Poaceae (the grasses) is arguably the most successful plant family, in terms of its global occurrence in (almost) all ecosystems with angiosperms, its ecological dominance in many ecosystems, and high species richness. We suggest that the success of grasses is best understood in context of their capacity to colonize, persist, and transform environments (the "Viking syndrome"). This results from combining effective long-distance dispersal, efficacious establishment biology, ecological flexibility, resilience to disturbance and the capacity to modify environments by changing the nature of fire and mammalian herbivory...
December 12, 2017: Biological Reviews of the Cambridge Philosophical Society
https://www.readbyqxmd.com/read/29230510/manfred-eigen-the-realization-of-his-vision-of-biophysical-chemistry
#18
REVIEW
Herbert Jäckle, Carmen Rotte, Peter Gruss
Manfred Eigen turned 90 on May 9th, 2017. He celebrated with a small group of colleagues and friends on behalf of the many inspired by him over his lifetime-whether scientists, artists, or philosophers. A small group of friends, because many-who by their breakthroughs have changed the face of science in different research areas-have already died. But it was a special day, devoted to the many genius facets of Manfred Eigen's oeuvre, and a day to highlight the way in which he continues to exude a great, vital and unbroken passion for science as well as an insatiable curiosity beyond his own scientific interests...
December 11, 2017: European Biophysics Journal: EBJ
https://www.readbyqxmd.com/read/29230205/bacterial-genetic-architecture-of-ecological-interactions-in-co-culture-by-gwas-taking-escherichia-coli-and-staphylococcus-aureus-as-an-example
#19
Xiaoqing He, Yi Jin, Meixia Ye, Nan Chen, Jing Zhu, Jingqi Wang, Libo Jiang, Rongling Wu
How a species responds to such a biotic environment in the community, ultimately leading to its evolution, has been a topic of intense interest to ecological evolutionary biologists. Until recently, limited knowledge was available regarding the genotypic changes that underlie phenotypic changes. Our study implemented GWAS (Genome-Wide Association Studies) to illustrate the genetic architecture of ecological interactions that take place in microbial populations. By choosing 45 such interspecific pairs of Escherichia coli and Staphylococcus aureus strains that were all genotyped throughout the entire genome, we employed Q-ROADTRIPS to analyze the association between single SNPs and microbial abundance measured at each time point for bacterial populations reared in monoculture and co-culture, respectively...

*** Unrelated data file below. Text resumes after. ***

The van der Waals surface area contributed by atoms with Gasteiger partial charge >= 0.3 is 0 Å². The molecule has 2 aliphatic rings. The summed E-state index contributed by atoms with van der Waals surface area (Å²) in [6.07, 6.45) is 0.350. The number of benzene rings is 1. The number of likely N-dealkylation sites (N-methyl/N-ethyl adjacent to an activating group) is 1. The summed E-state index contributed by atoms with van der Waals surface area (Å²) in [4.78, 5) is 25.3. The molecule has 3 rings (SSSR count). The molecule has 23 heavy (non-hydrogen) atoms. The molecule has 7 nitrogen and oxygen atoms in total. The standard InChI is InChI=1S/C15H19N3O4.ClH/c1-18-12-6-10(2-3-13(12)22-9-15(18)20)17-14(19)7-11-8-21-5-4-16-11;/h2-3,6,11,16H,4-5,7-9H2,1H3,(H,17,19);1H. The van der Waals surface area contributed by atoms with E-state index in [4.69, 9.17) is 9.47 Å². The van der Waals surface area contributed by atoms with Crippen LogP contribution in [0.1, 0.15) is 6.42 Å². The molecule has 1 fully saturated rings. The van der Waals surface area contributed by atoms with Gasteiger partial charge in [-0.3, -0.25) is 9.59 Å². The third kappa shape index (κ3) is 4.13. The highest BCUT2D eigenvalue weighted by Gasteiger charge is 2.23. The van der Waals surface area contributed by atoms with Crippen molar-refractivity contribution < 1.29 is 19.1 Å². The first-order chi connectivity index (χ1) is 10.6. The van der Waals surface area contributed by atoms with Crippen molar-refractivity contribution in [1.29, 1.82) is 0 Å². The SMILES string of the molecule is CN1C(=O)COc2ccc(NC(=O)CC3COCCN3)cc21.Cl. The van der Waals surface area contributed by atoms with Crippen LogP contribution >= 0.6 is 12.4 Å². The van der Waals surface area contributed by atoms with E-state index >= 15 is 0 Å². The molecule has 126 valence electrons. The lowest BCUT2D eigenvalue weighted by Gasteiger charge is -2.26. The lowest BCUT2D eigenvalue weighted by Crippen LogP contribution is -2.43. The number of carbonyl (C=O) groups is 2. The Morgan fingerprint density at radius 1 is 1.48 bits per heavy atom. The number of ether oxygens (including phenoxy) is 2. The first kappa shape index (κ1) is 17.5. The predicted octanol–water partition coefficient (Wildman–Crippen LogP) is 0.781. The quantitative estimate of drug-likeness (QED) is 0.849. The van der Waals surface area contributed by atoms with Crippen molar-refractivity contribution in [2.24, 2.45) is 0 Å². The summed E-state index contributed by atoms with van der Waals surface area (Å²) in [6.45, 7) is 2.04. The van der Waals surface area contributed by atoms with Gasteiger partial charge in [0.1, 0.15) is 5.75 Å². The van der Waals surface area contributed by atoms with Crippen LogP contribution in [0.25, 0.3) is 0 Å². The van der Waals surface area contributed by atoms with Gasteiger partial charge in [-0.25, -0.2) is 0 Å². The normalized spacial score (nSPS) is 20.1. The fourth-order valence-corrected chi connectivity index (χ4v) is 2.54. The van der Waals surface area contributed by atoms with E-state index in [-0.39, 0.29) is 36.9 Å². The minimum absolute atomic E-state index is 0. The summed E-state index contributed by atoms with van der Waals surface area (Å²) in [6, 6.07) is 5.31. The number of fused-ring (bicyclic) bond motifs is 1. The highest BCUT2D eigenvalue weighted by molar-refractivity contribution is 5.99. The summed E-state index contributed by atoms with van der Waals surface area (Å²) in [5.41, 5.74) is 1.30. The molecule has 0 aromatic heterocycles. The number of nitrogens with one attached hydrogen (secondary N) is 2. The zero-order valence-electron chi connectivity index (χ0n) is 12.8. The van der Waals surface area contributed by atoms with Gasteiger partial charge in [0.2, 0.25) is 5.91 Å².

2017: Frontiers in Microbiology
https://www.readbyqxmd.com/read/29229932/neutral-fitness-outcomes-contradict-inferences-of-sexual-coercion-derived-from-male-s-damaging-mating-tactic-in-a-widow-spider
#20
Luciana Baruffaldi, Maydianne C B Andrade
Sexual conflict over mating frequency has driven the evolution of morphological and behavioural traits across taxa. Interactions may be termed 'coercive' and assumed to arise from conflict when male mating behaviours cause physical injury to females and females appear to resist injurious matings.However, coercion per se occurs only if the behaviour reduces female fitness; and such outcomes are rarely measured. Here we show that a damaging mating tactic, apparently adaptive for males, is not coercive for females...
December 11, 2017: Scientific Reports